A day in Trinidad, a UNESCO World Heritage Site, does not disappoint, and should be a must-see on any traveler’s itinerary. With a creative art community, restored buildings and lovely plazas, this small city is charming and full of surprises. We learned, for example, that artist Lázaro Niebla will have an exhibit of his artwork in Minneapolis this spring. (Why Minneapolis? I’m not sure, but I am going to recommend to my friends in MN that they go see his work.) Lázaro carves panels from old doors and brings forth the faces of Cuban farmers and people living in rural areas. He told us that he interviews and photographs them, and then carves their likenesses in the cedar panels. With amazing detail, he shows the world the faces of Cuba, and in trying to keep his work as a unique expression of his country, he does not take commissions nor sells these pieces. Visit his studio if you find yourself in Trinidad!
Trinidad is also a “shopportunity” as our guide liked to call it. Look for my new Cafe a las Siete logo (for my summer Latino culture series) by artist Yami Martínez whose coffeepot painting I purchased. She stays with the coffeepot theme in paintings and sculpture, and the whimsical pieces proved very popular with our group of librarians. While many librarians stick with tea, coffee is certainly a theme in Cuba. How I love a good café con leche!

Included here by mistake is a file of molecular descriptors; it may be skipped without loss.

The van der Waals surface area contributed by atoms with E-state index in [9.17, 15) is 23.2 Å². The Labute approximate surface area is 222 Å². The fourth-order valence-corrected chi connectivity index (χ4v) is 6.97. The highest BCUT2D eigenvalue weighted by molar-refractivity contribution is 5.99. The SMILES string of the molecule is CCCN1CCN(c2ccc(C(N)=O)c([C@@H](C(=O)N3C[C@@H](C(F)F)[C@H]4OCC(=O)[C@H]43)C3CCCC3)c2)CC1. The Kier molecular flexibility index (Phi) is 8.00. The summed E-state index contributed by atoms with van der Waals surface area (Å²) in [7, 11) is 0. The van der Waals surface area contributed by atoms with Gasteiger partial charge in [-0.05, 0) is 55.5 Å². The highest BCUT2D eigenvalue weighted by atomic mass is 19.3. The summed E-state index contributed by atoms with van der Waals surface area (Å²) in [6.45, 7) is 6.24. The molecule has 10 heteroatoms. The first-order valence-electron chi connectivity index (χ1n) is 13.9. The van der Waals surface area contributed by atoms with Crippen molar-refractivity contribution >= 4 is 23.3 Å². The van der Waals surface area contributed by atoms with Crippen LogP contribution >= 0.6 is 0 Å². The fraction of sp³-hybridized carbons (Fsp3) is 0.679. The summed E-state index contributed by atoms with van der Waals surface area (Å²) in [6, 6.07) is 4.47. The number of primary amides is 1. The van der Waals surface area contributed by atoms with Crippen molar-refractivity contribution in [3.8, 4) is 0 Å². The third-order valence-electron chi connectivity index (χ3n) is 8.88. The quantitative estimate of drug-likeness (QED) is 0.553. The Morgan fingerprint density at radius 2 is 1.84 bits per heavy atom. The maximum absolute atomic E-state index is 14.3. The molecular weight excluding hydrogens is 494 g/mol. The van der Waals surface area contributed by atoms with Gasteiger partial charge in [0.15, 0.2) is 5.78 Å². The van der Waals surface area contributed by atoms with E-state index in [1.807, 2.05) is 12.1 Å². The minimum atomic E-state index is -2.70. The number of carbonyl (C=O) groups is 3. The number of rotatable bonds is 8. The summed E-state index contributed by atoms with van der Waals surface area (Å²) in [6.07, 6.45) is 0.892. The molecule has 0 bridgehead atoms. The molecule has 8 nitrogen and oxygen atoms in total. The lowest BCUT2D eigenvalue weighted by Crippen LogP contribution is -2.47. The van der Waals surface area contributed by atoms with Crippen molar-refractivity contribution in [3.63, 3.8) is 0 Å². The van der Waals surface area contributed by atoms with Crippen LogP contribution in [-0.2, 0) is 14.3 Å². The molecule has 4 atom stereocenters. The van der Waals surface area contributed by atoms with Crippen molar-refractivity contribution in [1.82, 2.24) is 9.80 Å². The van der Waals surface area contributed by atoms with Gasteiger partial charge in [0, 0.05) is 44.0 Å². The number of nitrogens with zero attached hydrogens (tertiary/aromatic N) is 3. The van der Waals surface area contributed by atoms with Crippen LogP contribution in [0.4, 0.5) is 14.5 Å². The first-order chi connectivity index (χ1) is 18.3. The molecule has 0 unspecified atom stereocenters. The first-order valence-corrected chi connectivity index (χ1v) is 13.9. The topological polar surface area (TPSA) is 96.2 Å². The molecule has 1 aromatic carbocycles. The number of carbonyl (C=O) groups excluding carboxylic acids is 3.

Back in Havana, we also visited the Casa de las Américas, an organization that awards the Casa de las Américas Literary Prize, equivalent to the U.S. Pulitzer Prize and the British Man Booker Prize. Cuban revolutionary Haydée Santamaría (1923–1980) founded the center and was its director for two decades. As a librarian interested in Latin American literature, I was thrilled to visit the organization that has honored writers such as Uruguayan writer Eduardo Galeano (1940-2015) and Salvadoran poet and journalist Roque Dalton (1935-1975), not to mention bringing global attention to Chilean poet Pablo Neruda and Colombian writer Gabriel García Márquez. Their library hosts visiting scholars and has an extensive collection, as well as an online catalog.
In my next blog post: Not Adiós to Cuba….only Hasta Luego!